Mining Health Safety and Prevention Review: what's happening now
One year after 18 recommendations were made to improve mine safety in Ontario, the province has moved forward on 11 of them.
An update about the Mining Health, Safety and Prevention Review was given to delegates yesterday at a conference underway in Sudbury.
The review was started in 2014, after pressure from the United Steelworkers union and the families of two men who died while working in a Sudbury mine.
The Ministry of Labour's mining engineer, Bob Barclay, said some recommendations have led to more discussions.
For example, Barclay said a review done on underground mining is prompting officials to see if something similar could be done for surface mining.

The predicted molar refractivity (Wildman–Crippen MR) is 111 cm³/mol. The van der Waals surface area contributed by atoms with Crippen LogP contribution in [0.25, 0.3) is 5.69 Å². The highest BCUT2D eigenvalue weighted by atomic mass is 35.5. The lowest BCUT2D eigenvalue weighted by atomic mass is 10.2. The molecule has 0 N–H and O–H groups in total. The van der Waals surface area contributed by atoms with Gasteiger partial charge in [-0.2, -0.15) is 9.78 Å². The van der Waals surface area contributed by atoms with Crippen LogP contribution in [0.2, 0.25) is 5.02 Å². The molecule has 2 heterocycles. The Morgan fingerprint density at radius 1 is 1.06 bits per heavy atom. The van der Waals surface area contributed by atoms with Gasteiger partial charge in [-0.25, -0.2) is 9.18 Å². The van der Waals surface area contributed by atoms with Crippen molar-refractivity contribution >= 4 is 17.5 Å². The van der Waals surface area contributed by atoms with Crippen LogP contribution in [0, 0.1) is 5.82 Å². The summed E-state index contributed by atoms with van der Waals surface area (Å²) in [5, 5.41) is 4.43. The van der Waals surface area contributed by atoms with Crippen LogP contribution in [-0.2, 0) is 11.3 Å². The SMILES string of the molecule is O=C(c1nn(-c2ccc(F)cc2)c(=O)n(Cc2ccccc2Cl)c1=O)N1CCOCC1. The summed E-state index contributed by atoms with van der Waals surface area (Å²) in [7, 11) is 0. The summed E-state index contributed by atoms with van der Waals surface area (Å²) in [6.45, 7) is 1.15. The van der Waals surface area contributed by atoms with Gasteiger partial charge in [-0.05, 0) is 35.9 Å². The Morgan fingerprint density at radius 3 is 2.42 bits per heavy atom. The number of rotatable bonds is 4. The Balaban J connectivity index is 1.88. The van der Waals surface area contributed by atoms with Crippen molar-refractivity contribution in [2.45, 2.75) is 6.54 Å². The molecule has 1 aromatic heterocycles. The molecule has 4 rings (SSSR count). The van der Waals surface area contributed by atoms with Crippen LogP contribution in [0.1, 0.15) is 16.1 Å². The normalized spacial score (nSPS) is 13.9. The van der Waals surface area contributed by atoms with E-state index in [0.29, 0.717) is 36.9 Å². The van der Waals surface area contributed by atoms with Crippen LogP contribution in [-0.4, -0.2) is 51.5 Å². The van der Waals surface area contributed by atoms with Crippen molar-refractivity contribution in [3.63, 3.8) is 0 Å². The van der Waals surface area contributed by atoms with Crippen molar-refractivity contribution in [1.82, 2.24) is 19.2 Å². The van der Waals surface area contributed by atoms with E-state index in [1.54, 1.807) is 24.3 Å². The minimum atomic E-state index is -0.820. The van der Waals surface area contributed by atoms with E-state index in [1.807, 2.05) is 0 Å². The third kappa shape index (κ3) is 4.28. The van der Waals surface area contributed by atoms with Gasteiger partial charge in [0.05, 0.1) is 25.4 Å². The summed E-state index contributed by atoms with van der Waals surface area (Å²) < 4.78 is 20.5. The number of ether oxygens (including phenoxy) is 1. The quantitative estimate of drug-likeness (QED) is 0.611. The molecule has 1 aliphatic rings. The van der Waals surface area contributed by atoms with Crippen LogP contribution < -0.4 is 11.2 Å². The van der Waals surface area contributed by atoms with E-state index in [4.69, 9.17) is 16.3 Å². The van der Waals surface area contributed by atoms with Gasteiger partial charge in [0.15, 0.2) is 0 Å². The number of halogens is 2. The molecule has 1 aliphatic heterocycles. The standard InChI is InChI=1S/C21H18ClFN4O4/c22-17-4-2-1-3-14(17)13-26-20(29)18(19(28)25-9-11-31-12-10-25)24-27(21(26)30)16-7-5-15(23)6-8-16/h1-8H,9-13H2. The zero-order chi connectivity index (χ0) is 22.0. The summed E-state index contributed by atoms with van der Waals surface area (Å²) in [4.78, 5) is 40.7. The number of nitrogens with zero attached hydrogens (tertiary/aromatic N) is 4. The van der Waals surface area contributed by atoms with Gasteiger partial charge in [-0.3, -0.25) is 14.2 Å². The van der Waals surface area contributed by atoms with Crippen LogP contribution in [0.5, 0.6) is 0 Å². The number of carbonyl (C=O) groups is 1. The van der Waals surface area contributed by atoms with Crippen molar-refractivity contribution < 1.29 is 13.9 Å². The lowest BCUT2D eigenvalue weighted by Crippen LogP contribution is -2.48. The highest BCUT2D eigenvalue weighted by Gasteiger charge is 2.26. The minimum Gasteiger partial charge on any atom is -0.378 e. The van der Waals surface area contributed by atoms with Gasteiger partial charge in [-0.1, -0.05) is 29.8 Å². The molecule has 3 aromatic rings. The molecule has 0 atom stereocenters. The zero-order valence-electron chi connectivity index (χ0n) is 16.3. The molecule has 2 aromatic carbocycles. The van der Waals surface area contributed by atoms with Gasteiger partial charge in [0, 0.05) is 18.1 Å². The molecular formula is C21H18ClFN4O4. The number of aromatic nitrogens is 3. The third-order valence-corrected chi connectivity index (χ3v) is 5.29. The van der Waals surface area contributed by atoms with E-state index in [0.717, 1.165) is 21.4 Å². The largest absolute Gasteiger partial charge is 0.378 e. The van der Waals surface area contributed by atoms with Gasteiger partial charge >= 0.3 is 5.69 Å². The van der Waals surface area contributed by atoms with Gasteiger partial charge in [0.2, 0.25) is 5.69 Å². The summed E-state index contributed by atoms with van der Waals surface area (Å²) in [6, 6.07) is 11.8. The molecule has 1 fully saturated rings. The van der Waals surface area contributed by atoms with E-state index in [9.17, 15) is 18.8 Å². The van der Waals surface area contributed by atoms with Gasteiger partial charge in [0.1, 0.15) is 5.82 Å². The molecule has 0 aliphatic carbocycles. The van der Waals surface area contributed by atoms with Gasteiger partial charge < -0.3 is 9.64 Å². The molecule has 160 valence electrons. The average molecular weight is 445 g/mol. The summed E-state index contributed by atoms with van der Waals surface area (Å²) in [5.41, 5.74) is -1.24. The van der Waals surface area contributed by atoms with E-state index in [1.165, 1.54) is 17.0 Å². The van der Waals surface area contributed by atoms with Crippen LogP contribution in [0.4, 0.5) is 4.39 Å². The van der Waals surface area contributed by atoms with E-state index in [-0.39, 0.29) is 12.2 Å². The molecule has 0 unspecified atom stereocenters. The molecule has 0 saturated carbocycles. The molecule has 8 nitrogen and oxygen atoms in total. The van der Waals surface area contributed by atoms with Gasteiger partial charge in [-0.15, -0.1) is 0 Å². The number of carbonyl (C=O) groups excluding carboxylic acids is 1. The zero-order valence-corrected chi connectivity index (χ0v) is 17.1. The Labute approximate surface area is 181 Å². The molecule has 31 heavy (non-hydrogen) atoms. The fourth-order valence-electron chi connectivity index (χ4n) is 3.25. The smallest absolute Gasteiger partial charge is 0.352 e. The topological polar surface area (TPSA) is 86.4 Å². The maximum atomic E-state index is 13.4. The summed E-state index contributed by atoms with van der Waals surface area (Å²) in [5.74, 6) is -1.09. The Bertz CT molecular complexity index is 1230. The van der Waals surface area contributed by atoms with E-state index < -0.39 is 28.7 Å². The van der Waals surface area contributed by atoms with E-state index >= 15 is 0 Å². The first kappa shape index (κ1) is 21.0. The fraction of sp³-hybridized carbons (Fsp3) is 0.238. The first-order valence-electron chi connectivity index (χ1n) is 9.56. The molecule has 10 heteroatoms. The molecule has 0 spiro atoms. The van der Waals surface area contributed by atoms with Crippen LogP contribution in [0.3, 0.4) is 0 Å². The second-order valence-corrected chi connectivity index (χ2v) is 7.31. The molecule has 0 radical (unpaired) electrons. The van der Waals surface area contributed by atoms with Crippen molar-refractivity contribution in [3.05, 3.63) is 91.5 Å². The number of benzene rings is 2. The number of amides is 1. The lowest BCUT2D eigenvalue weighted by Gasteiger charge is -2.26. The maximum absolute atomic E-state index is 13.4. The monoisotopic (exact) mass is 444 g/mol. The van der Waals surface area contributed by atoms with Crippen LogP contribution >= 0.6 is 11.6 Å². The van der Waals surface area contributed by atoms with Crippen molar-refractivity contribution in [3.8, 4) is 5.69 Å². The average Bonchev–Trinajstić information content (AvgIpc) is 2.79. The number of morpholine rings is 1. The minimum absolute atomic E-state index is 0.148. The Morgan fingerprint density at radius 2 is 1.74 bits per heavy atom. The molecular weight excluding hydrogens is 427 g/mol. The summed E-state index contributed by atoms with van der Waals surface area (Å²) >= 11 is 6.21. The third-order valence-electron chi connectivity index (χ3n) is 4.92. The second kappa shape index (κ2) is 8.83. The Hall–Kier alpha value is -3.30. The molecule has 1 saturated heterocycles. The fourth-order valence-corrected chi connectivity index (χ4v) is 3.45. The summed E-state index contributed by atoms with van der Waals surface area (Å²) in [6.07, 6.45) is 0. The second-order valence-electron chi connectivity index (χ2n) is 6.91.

Once a recommendation is implemented, it's still important to continue to think about and review mine safety, said George Gritziotis, chief prevention officer with the Ontario Ministry of Labour.
"Looking at the age of mines [and] going deeper, what might have been a ground control issue 20 years ago would be a different ground control issue today," he said.
Keeping an eye on new technology, and maintaining a "leading-edge, forward-looking approach to health and safety" is part of that ongoing review process, he added.
Gritziotis said that in the next year, the remaining seven recommendations will move ahead.